As much voter indifference as there may be, municipal elections are probably even less interesting to outsiders. So to a non-Israeli, in this case, whether a Labour candidate or a Likud candidate happened to be elected in a particular city to oversee garbage collection and local education just does not seem too riveting. After all, someone's arnona (Israeli property tax) might increase dramatically but as long as it does not affect your property taxes, do you really care?
Nevertheless, since there were municipal elections all across Israel, there had to be some interesting stories. I thought you would enjoy a few interesting tidbits that emerged from Tuesday's election, some of which are rather amusing, in my view anyways.
This was probably the most interesting mayoral race. Moshe Leon was the candidate favoured by the religious parties, backed by Avigdor Lieberman (leader of Yisrael Beitenu) (who is currently awaiting the verdict in a corruption trial) and by Aryeh Deri (a political leader of the ultra-orthodox Shas party, who was actually convicted of corruption and served his time). Leon, who is not even a Jerusalem resident, was parachuted into the race to run against secular candidate and incumbent mayor Nir Barkat. Well, don't we have to say "Thank G-d!" that Barkat won? For many Jerusalem residents, it must have been a reverse endorsement for Moshe Leon to be backed by such esteemed public officials as Lieberman and Deri. The race was not a landslide but Barkat managed to win, much to the chagrin of many of the ultra-orthodox.
I couldn't help but notice that the incumbent mayor Ruvik Danilovich won 92% of the vote. Wow! Either the candidate was immensely popular - or there was some funny water in the well somewhere....This is an incredible margin of victory in a contemporary democracy. Okay, I guess it helped that he presented voters with a popular 10 year plan to turn Beersheva into a major Israeli metropolis...It is currently Israel's seventh largest city, with a population of just over 200,000.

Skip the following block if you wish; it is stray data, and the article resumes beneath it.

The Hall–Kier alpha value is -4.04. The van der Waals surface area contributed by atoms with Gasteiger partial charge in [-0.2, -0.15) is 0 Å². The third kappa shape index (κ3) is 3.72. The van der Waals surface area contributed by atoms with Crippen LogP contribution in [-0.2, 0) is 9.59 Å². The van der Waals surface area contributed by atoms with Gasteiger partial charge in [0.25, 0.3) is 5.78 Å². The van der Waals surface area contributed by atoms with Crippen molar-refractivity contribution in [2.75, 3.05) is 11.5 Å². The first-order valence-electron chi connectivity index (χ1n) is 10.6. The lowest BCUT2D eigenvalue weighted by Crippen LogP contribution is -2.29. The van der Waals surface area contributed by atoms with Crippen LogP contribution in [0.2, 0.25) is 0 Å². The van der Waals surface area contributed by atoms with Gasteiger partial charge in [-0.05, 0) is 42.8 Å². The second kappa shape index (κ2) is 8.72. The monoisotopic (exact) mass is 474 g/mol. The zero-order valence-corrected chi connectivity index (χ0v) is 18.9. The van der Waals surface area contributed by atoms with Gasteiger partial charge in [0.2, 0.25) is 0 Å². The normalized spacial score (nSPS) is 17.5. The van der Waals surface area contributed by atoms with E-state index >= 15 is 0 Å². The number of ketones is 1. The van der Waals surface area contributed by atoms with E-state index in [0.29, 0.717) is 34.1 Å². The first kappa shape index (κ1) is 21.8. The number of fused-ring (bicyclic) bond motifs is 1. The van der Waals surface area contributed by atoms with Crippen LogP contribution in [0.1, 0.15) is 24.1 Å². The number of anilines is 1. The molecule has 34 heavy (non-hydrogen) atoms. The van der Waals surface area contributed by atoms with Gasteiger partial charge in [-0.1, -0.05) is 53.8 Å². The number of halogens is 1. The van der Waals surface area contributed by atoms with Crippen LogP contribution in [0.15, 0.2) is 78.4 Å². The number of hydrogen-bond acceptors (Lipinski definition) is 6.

4. Kiryat Eqron
5. Messy Bet Shemesh
Oops, I almost forgot Bet Shemesh. How could I? Incumbent ultra-orthodox mayor Moshe Abutbul apparently won the election in Bet Shemesh by less than 1,000 votes. The problem is that, according to the Jerusalem Post, more than 800 ballots were declared "invalid." As well, on election day, police raided two apartments owned by ultra-orthodox residents and confiscated more than 200 I.D. cards. Let's see...800 plus 200...
Challenger Eli Cohen has indicated that he is considering a legal challenge to the results based on reports of possible electoral fraud and "irregularities." According to the Post, more than 4,000 Bet Shemesh residents have signed a petition demanding that the results be suspended until a proper investigation is conducted.
6. Corruption? Pshaw.
Finally, it is worth mentioning that corruption charges were no barrier to re-election in Israel. This is illustrated by the results in Bat-Yam, Ramat Hasharon and Upper Nazareth all of which re-elected mayors facing corruption allegations or charges. Only in the city of Hadera, voters ousted a candidate who had been accused of taking bribes. In other jurisdictions these types of allegations seem to have enhanced electability or at least not impeded it.
None of the candidates, to my knowledge, were photographed smoking crack, talking on their cell phones while driving or accused of pinching other candidates in the buttocks at public events. These are all accusations that have been leveled against the current incumbent mayor of Toronto, Canada - Rob Ford. However, some of the allegations facing the Israeli mayoral candidates, some of whom were elected, - included bribery, corruption and racism. These charges were on par with the Toronto municipal scene and were no impediment to re-election in Israel.